Poison frogs are a group of frogs from the Dendrobatidae family, also known as poison dart frogs or poison arrow frogs and native to Central and South America. They can be kept with relative ease in a 'rainforest' style terrarium
The name comes from the use of the frogs toxic secretions to coat the tips of blow darts used by native amazonian tribes. However, it is only a few of the 170+ species which are used for this, and only in place of more commonly used plant toxins. Not all poison frogs are poisonous, and those that are produce their toxic secretions from alkaloid chemicals obtained from the insects and other animals they eat. This means their toxicity is reliant on their diet and hence in captivity, where they do not receive a natural diet, they do not produce poisonous toxins. Most frogs for sale are captive bred, so are non-toxic whilst wild-caught specimens soon lose their toxicity. In the wild, poison dart frogs tend to live for just a few years, but in captivity they often live for 10-15 years or more.
Size and colorsPoison dart frogs are small in size - the smallest species reach less than 2 cm whilst the largest grow up to 6 cm. Most are brightly colored and generally the more brightly or contrastingly colored, the more toxic the frogs poison. Colors serve as a warning to other animals so that the frogs are not eaten (and the predator is not poisoned) Several species have a number of different color morphs, and cross breeding produces variations, so it can sometimes be difficult to tell which species you have.
HousingTo thrive in captivity, poison dart frogs need to have their natural rainforest habitat recreated in a terrarium with the right surroundings, materials, temperature and humidity. Without this recreation they will suffer and become ill. Part of the challenge, and enjoyment of keeping these fascinating frogs is in the construction of the rainforest habitat where the frogs are simply the focus for a wider picture. Growing plants and maintaining conditions within an ‘enclosed garden’ is part of keeping these amazing animals.
SubstrateIn most ‘rainforest’ terrariums, a soil substrate covered with moss and a scattering of leaf litter and twigs is as close to nature as we can get. A several inches deep layer of soil and moss is a good base for frogs and for planting or arranging decoration. You can also add a shallow dish of water into this base to help humidity levels or to house a mister device. Keeping a small corner of the terrarium free from soil and moss, which can be done with a small glass partition, will allow you to siphon away any old water which will build up from daily spraying of the terrarium decor.
Controlling moisturePoison frogs need a moist and humid environment, but they are also land animals and do not need a large pool of water. In fact, they will suffer if their surroundings are so humid that they are dripping wet. Providing a damp substrate along with occasional sprays of water, and using plenty of moss is usually enough to maintain a steady humidity. Some frogs will appreciate a small shallow pool to dip into, but they do not want or require enough water to swim in. A high humidity of around 80-100%, daytime temperature of 22-26C (72-79F), and night temperature of 18-22C (65-72F) is an ideal range to aim for.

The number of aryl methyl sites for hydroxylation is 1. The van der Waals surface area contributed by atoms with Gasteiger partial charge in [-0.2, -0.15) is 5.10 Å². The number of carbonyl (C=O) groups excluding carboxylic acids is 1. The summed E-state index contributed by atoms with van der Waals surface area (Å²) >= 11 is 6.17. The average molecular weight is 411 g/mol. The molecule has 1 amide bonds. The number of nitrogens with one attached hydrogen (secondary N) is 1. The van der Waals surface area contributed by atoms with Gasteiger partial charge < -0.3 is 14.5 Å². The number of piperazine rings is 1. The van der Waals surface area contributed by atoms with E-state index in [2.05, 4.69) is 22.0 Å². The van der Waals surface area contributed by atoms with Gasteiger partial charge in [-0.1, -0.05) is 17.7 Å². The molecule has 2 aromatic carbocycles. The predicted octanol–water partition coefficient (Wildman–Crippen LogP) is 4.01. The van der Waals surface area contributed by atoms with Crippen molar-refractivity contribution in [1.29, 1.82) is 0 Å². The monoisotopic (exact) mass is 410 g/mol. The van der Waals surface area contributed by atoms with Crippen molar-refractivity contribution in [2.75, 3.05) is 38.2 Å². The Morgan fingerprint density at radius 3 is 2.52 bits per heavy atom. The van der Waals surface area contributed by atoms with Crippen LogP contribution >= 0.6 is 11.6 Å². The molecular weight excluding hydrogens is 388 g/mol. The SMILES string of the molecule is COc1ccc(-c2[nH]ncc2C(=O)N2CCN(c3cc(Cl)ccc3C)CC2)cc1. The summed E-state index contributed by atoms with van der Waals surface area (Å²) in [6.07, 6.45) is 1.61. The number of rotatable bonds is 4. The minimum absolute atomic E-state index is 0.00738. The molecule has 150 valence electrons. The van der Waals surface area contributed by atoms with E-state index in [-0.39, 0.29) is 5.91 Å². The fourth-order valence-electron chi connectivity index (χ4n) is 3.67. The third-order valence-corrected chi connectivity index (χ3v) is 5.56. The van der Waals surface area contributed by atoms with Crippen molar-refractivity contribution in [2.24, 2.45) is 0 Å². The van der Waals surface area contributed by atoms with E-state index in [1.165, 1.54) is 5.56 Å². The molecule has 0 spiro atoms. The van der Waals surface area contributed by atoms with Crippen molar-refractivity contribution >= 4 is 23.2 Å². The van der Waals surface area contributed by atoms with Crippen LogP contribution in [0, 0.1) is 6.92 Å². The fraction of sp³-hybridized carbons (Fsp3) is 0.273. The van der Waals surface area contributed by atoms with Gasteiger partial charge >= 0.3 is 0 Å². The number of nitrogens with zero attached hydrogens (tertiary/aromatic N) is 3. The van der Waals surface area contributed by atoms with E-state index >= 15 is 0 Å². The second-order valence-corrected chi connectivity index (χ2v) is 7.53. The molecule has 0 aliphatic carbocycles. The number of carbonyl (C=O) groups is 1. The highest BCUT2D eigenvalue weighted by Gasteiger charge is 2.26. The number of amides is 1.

FeedingAs poison dart frogs are a small species, they need to be fed on small foods. Almost any small live food will do including crickets, spring tails, worms and fruit flies. Food should be vitamin enriched by dusting with a vitamin and mineral additive before feeding. As a small animal, poison dart frogs need to feed often and should be fed daily or every other day assuming some food will survive for more than 24hrs in the vivarium. Young froglets may need feeding more often.
BehaviourPoison dart frogs are generally peaceful and well behaved but it is not uncommon for a bully to develop, usually a male, which can cause problems for the other frogs in the vivarium. Adding all your frogs at once and making sure they are all of similar size can help to prevent problems occurring. Keep a close watch on your frogs and if any individuals start to cause problems you may need to set up a separate temporary home where the offender can be kept for a few days. Once re-introduced, the other frogs will have established dominance and the bully is less likely to cause trouble.
BreedingUnlike some frogs and toads, who lay hundreds or thousands of fertilised eggs, and then leave the tadpoles to survive on their own, poison dart frogs lay relatively few eggs and provide some basic parental care. Eggs are laid in a moist area where they are fertilised and then hatched. The male then moves the tadpoles onto his back and transports them to a pool of water where they can develop in relative safety.
Creating the right environment and designing a well landscaped display is part of the challenge of keeping these stunning creatures, so thought should be given to the skills and budgets required. As a hobby, keeping poison dart frogs is a worthwhile and rewarding pastime and will provide many years of enjoyment and interesting conversation from visitors.